I tried her with those nonsense words and guess what she could only read the first 2, the rest she couldnt read at all. My son could read them all!
I think she has managed to hide this prroblem well because she has picked up a wide vocab from reading lots of stories and reads in context beautifully.
I would go with Yoyo's suggestion of using Reading Reflex (Carmen and Geoffrey McGuinness). It sounds to me like your daughter doesn't have a full knowledge of the English 'code'.
Reading Reflex uses a phonic system called 'Phono-Graphix' which is a beautifully simple method of teaching reading and spelling. It teaches that written English is a 'code' for the different sounds in spoken English.
The sounds in spoken English are represented by different 'sound pictures' (letters or groups of letters), and the same sound can be represented in a number of different ways. For example the sound /e/ (as in 'bed') can be represented by the 'sound pictures' 'e', (bed), 'ea' (head), 'ai' (said). They call this 'variation' in the code.
Phono-Graphix also teaches that the same 'sound picture' can represent different sounds. For example, the picture 'ea', can represent the sound you hear at the end of 'tea', in the middle of 'head' or in the middle of 'break'. They call this 'overlap' in the code.
Phono-Graphix teaches that to be able to handle this code you need to be able to (1) blend sounds together into words, (2) segment words into sounds, and (3) manipulate the sounds within words, (so that you can try out different sounds for 'pictures' where there is overlap).
The book Reading Reflex provides tests for each of the three skills mentioned, and for checking your child's code knowledge. It then provides a complete set of sequenced activities for you to work through to ensure that your child acquires both the skills and the knowledge necessary for efficient reading and writing. It does not teach the endless 'rules' that many phonics programmes teach. Few (no?) rules apply universally ('i before e except after c', 'when two vowels go walking the first does the talking'), and they are therefore largely useless or misleading; many are impossible to remember; and worst of all, they require and understanding of 'if...then...' logic which children simply can't apply.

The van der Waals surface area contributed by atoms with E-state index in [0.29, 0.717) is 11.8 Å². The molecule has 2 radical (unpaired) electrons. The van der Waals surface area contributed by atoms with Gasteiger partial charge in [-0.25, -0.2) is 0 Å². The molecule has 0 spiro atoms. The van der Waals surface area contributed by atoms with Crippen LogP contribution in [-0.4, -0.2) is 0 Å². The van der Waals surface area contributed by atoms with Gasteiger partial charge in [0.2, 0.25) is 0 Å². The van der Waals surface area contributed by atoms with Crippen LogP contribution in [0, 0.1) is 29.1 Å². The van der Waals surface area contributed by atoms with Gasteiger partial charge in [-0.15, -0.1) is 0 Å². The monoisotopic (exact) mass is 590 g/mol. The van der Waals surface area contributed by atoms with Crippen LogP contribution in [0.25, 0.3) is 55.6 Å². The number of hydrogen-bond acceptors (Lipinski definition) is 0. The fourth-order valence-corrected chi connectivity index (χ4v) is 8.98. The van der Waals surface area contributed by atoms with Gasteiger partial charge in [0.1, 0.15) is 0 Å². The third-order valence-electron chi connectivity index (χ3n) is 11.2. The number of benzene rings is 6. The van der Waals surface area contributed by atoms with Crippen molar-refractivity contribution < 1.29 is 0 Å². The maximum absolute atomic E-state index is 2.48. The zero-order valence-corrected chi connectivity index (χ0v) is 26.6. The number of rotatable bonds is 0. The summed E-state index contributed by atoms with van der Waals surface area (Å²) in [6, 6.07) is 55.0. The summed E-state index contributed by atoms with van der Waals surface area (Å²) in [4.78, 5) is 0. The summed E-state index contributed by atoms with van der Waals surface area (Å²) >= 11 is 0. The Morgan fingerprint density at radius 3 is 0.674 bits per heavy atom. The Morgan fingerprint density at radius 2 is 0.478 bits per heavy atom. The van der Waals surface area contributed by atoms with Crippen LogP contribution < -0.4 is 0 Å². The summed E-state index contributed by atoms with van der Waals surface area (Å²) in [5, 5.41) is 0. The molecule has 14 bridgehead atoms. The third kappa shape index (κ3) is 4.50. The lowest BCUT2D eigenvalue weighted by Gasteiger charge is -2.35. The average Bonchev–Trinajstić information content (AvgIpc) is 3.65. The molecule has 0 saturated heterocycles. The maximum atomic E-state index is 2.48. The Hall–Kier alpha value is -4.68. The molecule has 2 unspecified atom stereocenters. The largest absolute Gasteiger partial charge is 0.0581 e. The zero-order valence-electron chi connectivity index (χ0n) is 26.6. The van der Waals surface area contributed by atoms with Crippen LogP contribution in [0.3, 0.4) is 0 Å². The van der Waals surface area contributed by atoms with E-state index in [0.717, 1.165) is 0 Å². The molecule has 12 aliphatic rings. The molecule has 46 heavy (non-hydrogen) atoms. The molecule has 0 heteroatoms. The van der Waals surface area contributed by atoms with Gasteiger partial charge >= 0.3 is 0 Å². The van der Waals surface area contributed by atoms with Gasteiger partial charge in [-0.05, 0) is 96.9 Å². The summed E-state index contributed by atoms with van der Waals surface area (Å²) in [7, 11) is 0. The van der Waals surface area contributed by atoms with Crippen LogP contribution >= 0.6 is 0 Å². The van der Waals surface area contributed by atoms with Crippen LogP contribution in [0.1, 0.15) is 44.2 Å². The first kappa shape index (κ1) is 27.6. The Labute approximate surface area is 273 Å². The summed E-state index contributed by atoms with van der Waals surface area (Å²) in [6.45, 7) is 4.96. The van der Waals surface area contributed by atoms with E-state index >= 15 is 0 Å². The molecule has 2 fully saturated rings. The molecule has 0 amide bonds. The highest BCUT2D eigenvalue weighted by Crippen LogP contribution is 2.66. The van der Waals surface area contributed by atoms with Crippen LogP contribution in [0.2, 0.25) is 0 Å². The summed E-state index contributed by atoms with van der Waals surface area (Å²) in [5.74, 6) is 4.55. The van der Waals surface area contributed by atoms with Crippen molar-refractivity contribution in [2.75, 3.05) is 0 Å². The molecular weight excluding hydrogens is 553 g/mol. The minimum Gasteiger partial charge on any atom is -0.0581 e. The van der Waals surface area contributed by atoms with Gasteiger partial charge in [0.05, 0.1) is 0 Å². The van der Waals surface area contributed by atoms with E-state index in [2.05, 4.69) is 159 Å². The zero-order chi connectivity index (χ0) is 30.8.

Having had a long interest in education, I picked up Yoyo's suggestion of using Reading Reflex in an earlier thread. I have been using it with the children of two friends who have had reading/spelling problems. Neither boy's problem was identified by the school, except in one case, where the parent was told that the child had trouble hearing vowels in the middle of the word, and then the school proceeded to do nothing about it.
You may have a school that is pro-active, will help identify your child's problem, and will then do something about it. But my experience with the school my children attend/ed is that they actually have very little knowledge of how to deal with a child's reading problem. Neither of these boys could blend or segment, and they both had significant problems with the 'code'. For example, one of them could not sound out a simple word containing the letter 'l', because he thought that the sound it represented was 'ell' or 'lee'. (Teaching letter names at an early age has a lot to answer for... ) Yet the school had never spotted these absolutely fundamental failings in their skills and knowledge.
Make sure that whatever your school decides to do, you fully understand what that is and what problems it is targeting. I have been astounded that a school with the reputation of mine could be quite so useless in this area. Don't forget that primary teachers have often received very little training in how to teach reading, and the teaching of reading ceases very early on in primary schooling (about year 2). The methods by which spelling is taught seem to forget that writing is encoding of *sound*. Many spelling techniques seem to be entirely visual, but to spell effectively, you need to be able to break words into syllables and sounds, and sound out as you go, editing for the correct choice of 'picture'. You need to be able to say, should that /e/ sound be written 'ea', or 'e', or perhaps 'ai'?
Rant over. I can't bear to see how some of our children are failed by 'good' schools. Don't fail your daughter.